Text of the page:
This article appears in October Family magazine.
Mom wanted the best for you when she advised, “Don’t slouch; sit up tall.” Good posture can be empowering.
For students who have test anxiety, simply sitting up straight can positively affect their performance, according to a new study by researchers at San Francisco State University.
Posture can aid in performance for people who anticipate doing poorly or “blanking out” on a math exam or in other pursuits, such as speaking in public or playing sports or music, said Erik Peper, a professor of holistic health at San Francisco State.
If you change your posture you can change your presence, Peper said. If you stand tall, not only will others see you as empowered but you will perceive yourself to be empowered, too.
“Pay attention; shift your intention,” said Richard Harvey, associate professor of holistic health at San Francisco State.
About the study
As part of the small study, 125 college students were tested to see how well they could perform simple math — subtracting 7 from 843 sequentially for 15 seconds — while either slumped over or sitting up straight with shoulders back and relaxed. Fifty-six percent of the students reported finding it easier to perform the math in the upright position. The study was not a math ability test.
While many students feel anxious before tests, 32 percent report “severe test anxiety, fear of math and blanking out on exams while less than 10 percent report minimal test anxiety, fear of math and blanking out on exams,” Harvey said.
The upright head and erect posture only helps those who are anxious or fearful of blanking out, the study found. For the students in the study who reported the lowest test anxiety and math difficulty, there was no significant difference between slouched and erect positions in mental math performance. More importantly, students with the highest level of test anxiety rated the math task significantly more difficult in the slouched position, Peper said.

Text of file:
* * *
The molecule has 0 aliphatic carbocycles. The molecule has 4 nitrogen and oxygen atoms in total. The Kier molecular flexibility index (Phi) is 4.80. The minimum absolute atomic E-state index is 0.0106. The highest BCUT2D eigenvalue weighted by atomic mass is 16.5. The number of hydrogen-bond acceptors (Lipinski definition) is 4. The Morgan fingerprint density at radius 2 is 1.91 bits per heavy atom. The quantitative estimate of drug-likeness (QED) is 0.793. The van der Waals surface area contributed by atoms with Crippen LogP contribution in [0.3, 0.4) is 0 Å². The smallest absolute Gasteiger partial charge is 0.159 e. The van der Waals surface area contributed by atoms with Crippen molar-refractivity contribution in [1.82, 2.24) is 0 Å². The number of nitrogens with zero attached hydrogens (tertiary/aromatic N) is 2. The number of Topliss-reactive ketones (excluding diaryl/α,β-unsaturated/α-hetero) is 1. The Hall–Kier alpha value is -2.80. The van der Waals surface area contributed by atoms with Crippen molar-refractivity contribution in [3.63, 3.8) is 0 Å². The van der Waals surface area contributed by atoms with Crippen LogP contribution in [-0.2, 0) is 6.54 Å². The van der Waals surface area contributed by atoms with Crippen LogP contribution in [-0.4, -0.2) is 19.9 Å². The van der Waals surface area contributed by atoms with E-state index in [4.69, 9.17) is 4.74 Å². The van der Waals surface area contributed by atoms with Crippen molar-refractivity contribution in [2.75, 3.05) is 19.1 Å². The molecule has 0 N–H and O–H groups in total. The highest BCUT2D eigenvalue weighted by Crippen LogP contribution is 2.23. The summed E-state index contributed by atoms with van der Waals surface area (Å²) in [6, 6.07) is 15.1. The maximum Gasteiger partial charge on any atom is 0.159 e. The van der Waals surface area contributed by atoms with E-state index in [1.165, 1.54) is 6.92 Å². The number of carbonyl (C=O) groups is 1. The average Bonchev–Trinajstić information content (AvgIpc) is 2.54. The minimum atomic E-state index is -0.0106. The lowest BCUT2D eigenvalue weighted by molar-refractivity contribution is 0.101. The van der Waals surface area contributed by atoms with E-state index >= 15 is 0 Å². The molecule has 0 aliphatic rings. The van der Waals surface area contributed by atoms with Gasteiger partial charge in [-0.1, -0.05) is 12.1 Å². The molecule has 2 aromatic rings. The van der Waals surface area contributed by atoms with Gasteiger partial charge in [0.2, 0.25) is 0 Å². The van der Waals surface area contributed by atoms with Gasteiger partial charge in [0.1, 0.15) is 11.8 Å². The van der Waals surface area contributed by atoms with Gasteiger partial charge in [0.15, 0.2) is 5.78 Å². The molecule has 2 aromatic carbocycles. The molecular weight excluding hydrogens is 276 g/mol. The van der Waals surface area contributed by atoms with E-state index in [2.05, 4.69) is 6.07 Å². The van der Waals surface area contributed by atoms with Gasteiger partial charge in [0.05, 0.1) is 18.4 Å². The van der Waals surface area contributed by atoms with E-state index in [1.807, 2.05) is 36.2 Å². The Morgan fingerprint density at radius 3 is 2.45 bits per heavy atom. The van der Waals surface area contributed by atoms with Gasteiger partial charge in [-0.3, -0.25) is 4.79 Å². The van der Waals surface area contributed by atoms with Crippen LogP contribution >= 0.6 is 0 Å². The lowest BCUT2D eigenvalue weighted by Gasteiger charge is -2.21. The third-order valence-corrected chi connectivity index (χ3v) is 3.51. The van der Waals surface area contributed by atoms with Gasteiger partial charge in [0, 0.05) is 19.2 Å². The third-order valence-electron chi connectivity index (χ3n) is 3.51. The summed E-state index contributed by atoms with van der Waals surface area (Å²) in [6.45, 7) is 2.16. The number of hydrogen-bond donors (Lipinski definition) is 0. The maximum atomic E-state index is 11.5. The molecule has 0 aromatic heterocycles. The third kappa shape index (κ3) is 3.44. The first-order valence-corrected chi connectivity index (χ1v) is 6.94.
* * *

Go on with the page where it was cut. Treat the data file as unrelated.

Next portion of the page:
Assess your own posture
When a person feels defeated, exhausted or hopeless, he tends to slouch inward, bracing shoulders and curling in on himself, Harvey said. When a person feels optimistic or empowered he expands in space, getting taller, Peper said.
Thinking of it from an evolutionary angle, a slouched body position portrays that a person is feeling threatened, Harvey said. You’re reducing the width of the body from possible attack, he said.
Many people are unaware of how they carry themselves, especially as they walk around with mobile phones stuck to the sides of their heads, Harvey said. Their body position is sending a message to the brain. This defensive posture can trigger negative memories in both the body and the brain, Harvey said.
This positive posture approach can work for anyone who anticipates something will be difficult or challenging, Peper said.
Interested in changing your posture? Train yourself to stand up tall, Peper said. It sound easy, but it’s hard to change habits, Harvey said. If you slouch while sitting at the computer or while studying, adjust your workstation so the computer screen is at eye level. Invest in tech like Upright Go, a wearable device that vibrates whenever a person slouches.